Lana Tetuanui, who is a member of the ruling Tahoeraa Huiraatira Party of Gaston Flosse, was spared an ineligibility sentence and re-elected this year. She is also a former vice-president of the territorial assembly, who in 2004 was central to a crucial episode in the territory's political history. After the new government of Oscar Temaru had lost a no-confidence vote, she defied the assembly president and called a sitting for a fresh election. As a court has confirmed this year, those present to elect Gaston Flosse as president included one assembly member, Noa Tetuanui, whose vote was bought. The sum in question has never been confirmed, but speculation that it was millions of dollars has not been challenged. At the time Mr Flosse was contrite and admitted to the assembly that he made mistakes.
GASTON FLOSSE: Je le reconnais j'ai commis des erreurs.
Mr Temaru boycotted the election. Rene Hoffer was an unsuccessful candidate on the day in part because Gaston Flosse's militia forcibly stopped him from presenting his candidacy. The conclusion Mr Hoffer wants to be tested in court is that as a result, the 2004 election of Gaston Flosse was void.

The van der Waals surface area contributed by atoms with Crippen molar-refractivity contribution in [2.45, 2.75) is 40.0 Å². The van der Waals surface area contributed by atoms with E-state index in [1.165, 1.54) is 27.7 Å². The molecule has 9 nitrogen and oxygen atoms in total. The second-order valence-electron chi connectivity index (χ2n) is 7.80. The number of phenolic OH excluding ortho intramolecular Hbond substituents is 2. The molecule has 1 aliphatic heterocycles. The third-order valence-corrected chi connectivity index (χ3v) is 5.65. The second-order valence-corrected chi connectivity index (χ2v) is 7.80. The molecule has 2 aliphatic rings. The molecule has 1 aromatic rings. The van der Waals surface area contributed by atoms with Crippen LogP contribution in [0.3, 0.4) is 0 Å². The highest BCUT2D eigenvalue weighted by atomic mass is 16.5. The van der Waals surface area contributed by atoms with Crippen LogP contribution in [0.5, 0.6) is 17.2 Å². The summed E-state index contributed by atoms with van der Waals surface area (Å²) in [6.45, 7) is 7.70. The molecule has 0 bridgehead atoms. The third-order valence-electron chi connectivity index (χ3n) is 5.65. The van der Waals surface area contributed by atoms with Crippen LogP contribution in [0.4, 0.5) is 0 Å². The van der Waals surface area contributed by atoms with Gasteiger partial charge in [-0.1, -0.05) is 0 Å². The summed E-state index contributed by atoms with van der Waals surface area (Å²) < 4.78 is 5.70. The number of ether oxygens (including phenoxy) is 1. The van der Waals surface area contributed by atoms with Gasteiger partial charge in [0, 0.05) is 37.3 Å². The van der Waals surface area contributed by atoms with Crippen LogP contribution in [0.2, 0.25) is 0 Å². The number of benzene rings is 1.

RENE HOFFER: That election he called on 22 October has never been an official date of election to start with and has been a Gaston Flosse election, in his way buying the vote of Noa Tetuanui, meaning that if he doesn't have that 29th vote of Noa Tetuanui, he is not president.
The chance to test this has arisen in the appeal court. Noa Tetuanui is part of a judgement in a huge corruption case which was to be heard on appeal this week. This follows a criminal court ruling in January which gave Mr Flosse a five-year prison sentence and a 110,000 US dollar fine for corruption as it did to a French advertising executive, Hubert Haddad. The businessman had paid about US$2 million in kickbacks over 12 years to Mr Flosse and his party to get public sector contracts from the OPT telecommunications company. Mysteriously, Mr Hoffers papers to join the case as a civil party vanished and persistent attempts to retrace them failed. Last week, however, inquiring again, a court official Nadege Controle told Mr Hoffer his file was there.
NADEGE CONTROLE: On a bien reçu. Vous inquiétez pas, on a bien reçu.